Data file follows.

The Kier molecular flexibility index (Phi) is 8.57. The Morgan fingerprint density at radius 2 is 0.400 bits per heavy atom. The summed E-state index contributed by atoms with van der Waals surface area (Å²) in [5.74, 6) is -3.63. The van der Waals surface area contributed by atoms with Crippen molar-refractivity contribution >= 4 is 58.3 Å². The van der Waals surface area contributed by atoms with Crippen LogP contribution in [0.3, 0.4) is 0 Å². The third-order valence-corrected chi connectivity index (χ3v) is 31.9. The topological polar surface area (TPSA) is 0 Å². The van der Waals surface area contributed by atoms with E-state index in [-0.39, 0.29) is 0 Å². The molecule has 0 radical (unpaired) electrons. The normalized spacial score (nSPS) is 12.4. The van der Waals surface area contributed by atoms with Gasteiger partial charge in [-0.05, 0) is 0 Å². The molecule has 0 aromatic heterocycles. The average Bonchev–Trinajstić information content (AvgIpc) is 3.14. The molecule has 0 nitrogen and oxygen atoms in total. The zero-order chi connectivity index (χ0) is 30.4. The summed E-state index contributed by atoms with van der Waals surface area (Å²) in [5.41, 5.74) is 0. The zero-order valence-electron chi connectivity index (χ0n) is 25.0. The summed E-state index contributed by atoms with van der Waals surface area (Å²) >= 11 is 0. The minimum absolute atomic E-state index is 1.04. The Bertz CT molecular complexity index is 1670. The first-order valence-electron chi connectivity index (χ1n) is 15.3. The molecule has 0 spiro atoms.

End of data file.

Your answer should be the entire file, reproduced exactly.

The Kier molecular flexibility index (Phi) is 8.57. The Morgan fingerprint density at radius 2 is 0.400 bits per heavy atom. The summed E-state index contributed by atoms with van der Waals surface area (Å²) in [5.74, 6) is -3.63. The van der Waals surface area contributed by atoms with Crippen molar-refractivity contribution >= 4 is 58.3 Å². The van der Waals surface area contributed by atoms with Crippen LogP contribution in [0.3, 0.4) is 0 Å². The third-order valence-corrected chi connectivity index (χ3v) is 31.9. The topological polar surface area (TPSA) is 0 Å². The van der Waals surface area contributed by atoms with E-state index in [-0.39, 0.29) is 0 Å². The molecule has 0 radical (unpaired) electrons. The normalized spacial score (nSPS) is 12.4. The van der Waals surface area contributed by atoms with Gasteiger partial charge in [-0.05, 0) is 0 Å². The molecule has 0 aromatic heterocycles. The average Bonchev–Trinajstić information content (AvgIpc) is 3.14. The molecule has 0 nitrogen and oxygen atoms in total. The zero-order chi connectivity index (χ0) is 30.4. The summed E-state index contributed by atoms with van der Waals surface area (Å²) in [5.41, 5.74) is 0. The zero-order valence-electron chi connectivity index (χ0n) is 25.0. The summed E-state index contributed by atoms with van der Waals surface area (Å²) >= 11 is 0. The minimum absolute atomic E-state index is 1.04. The Bertz CT molecular complexity index is 1670. The first-order valence-electron chi connectivity index (χ1n) is 15.3. The molecule has 0 spiro atoms.